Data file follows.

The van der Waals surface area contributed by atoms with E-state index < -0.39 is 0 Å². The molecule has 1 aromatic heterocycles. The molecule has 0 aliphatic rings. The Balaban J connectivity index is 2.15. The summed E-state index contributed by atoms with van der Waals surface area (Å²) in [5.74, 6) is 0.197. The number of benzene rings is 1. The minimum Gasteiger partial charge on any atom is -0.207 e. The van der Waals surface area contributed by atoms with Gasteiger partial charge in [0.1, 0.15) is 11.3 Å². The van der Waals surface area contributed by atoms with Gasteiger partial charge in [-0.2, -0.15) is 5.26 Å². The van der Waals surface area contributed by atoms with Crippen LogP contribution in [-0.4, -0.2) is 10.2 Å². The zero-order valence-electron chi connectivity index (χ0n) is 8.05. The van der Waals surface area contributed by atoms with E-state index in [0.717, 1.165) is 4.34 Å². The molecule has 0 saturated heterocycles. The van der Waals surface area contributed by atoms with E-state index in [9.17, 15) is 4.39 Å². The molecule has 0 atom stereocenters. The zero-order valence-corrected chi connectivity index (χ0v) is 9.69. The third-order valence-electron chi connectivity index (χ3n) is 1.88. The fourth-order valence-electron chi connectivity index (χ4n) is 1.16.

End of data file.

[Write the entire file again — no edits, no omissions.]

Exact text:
The van der Waals surface area contributed by atoms with E-state index < -0.39 is 0 Å². The molecule has 1 aromatic heterocycles. The molecule has 0 aliphatic rings. The Balaban J connectivity index is 2.15. The summed E-state index contributed by atoms with van der Waals surface area (Å²) in [5.74, 6) is 0.197. The number of benzene rings is 1. The minimum Gasteiger partial charge on any atom is -0.207 e. The van der Waals surface area contributed by atoms with Gasteiger partial charge in [0.1, 0.15) is 11.3 Å². The van der Waals surface area contributed by atoms with Gasteiger partial charge in [-0.2, -0.15) is 5.26 Å². The van der Waals surface area contributed by atoms with Crippen LogP contribution in [-0.4, -0.2) is 10.2 Å². The zero-order valence-electron chi connectivity index (χ0n) is 8.05. The van der Waals surface area contributed by atoms with E-state index in [0.717, 1.165) is 4.34 Å². The molecule has 0 saturated heterocycles. The van der Waals surface area contributed by atoms with E-state index in [9.17, 15) is 4.39 Å². The molecule has 0 atom stereocenters. The zero-order valence-corrected chi connectivity index (χ0v) is 9.69. The third-order valence-electron chi connectivity index (χ3n) is 1.88. The fourth-order valence-electron chi connectivity index (χ4n) is 1.16.